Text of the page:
After a week and a half of being relentlessly hammered, day in, day out, by their political opponents and the media over the Dirty Politics allegations, National was relying on yesterday’s campaign opening to change the media narrative.
National’s line was made clear, with John Key refusing to answer Dirty Politics questions, batting them away with two brush-off sentences – “We’re moving on from that. That’s last week’s story”. Key is betting that the public have now well and truly zoned out. Questions over who spoke to whom and when before releasing some SIS briefing notes? That’s for those who write or read political blogs. At the end of the day, Middle New Zealand wants policy.
Complicating matters is the hacker, Whaledump. National have no idea what else might be released via Twitter, ready to be pored over by the media and excitedly rehashed on the six o’clock news. Nonetheless, Key can be relatively comfortable that any future releases will be embarrassing for underlings, rather than Key himself. If there was a firm link between Key, Cameron Slater and the underhand activities described in Dirty Politics, it would have already ended up in Nicky Hager’s book. The source emails now being drip fed to the Twitterati are embarrassing for the people who wrote them, portraying them in a very different light to their public personae, but Key is banking on there being little more to come in the way of solid accusations.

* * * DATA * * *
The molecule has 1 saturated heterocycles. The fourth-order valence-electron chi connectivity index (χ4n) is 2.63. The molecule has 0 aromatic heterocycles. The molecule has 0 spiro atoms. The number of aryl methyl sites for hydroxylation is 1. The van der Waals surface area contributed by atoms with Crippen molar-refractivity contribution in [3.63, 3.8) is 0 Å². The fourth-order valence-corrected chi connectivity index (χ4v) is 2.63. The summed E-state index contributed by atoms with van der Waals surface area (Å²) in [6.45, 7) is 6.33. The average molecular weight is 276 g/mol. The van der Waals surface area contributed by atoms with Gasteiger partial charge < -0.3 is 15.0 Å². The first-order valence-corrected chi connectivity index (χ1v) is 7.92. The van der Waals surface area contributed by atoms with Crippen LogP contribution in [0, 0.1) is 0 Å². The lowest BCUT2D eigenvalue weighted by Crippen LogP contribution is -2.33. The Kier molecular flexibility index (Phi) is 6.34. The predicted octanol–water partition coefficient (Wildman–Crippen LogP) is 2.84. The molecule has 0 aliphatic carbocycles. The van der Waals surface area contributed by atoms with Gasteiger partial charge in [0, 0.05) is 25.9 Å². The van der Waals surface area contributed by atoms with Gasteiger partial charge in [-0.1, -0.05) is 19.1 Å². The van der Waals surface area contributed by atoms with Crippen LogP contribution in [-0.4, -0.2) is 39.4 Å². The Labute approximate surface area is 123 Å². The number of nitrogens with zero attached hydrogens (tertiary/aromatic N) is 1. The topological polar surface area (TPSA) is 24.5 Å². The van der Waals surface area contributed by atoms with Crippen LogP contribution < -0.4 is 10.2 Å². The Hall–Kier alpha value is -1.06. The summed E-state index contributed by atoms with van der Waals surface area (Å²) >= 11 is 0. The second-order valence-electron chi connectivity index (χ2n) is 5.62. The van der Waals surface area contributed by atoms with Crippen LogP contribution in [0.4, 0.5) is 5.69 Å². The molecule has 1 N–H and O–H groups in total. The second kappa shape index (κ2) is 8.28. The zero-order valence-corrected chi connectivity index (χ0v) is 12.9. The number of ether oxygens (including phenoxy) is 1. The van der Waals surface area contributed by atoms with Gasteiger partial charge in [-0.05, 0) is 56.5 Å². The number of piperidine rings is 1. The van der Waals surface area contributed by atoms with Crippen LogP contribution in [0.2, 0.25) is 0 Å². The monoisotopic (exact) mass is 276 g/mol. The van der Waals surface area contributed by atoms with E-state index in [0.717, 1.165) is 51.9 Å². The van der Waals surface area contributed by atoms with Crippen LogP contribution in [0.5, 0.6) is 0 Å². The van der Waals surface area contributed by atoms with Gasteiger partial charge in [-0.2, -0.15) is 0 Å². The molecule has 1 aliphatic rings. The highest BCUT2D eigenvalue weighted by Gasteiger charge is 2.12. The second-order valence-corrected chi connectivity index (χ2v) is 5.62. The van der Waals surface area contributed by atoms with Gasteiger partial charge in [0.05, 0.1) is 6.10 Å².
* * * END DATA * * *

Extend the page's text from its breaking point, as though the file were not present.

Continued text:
For National, yesterday’s campaign launch was about hitting the reset button. The All Blacks are back to being victorious, there’s policy to sell (I’ll discuss National’s housing policy in a separate post), it’s Situation Normal. The media (and Whaledump) may have other ideas though…
Speaking of campaign launches, the lead item on 3News last night (and presumably One News too) was Pam Corkery’s quite astonishing meltdown at reporters outside the Internet Mana Party’s launch. Calling a reporter a “puffed up little shit” and then having Kim Dotcom flee from reporters probably wasn’t, in retrospect, a great way to get the media discussing party policy.
Admittedly, some of the 3News reporting was a little dishonest. The fact that Dotcom had, almost twenty years ago, hacked into a database and reduced the German Chancellor’s credit rating to zero was not something that Dotcom had suddenly revealed. It’s been a widely told story, utilised over and over again by Dotcom since he was first trying to woo Hone Harawira and the Mana Party into bed.
Nonetheless, if Dotcom didn’t want to answer questions about hacking, it probably wasn’t wise to include the comments in his campaign launch speech, especially given that his reference to John Key as “another Prime Minister I don’t like” provided the media with a great platform to once again ask whether Dotcom had had any involvement with the theft of Cameron Slater’s emails.
As to what else happened at the Internet Mana launch, well, who knows? It certainly didn’t get reported, and for that Laila Harre needs to deliver some strong words to her Press Secretary and her Party Visionary.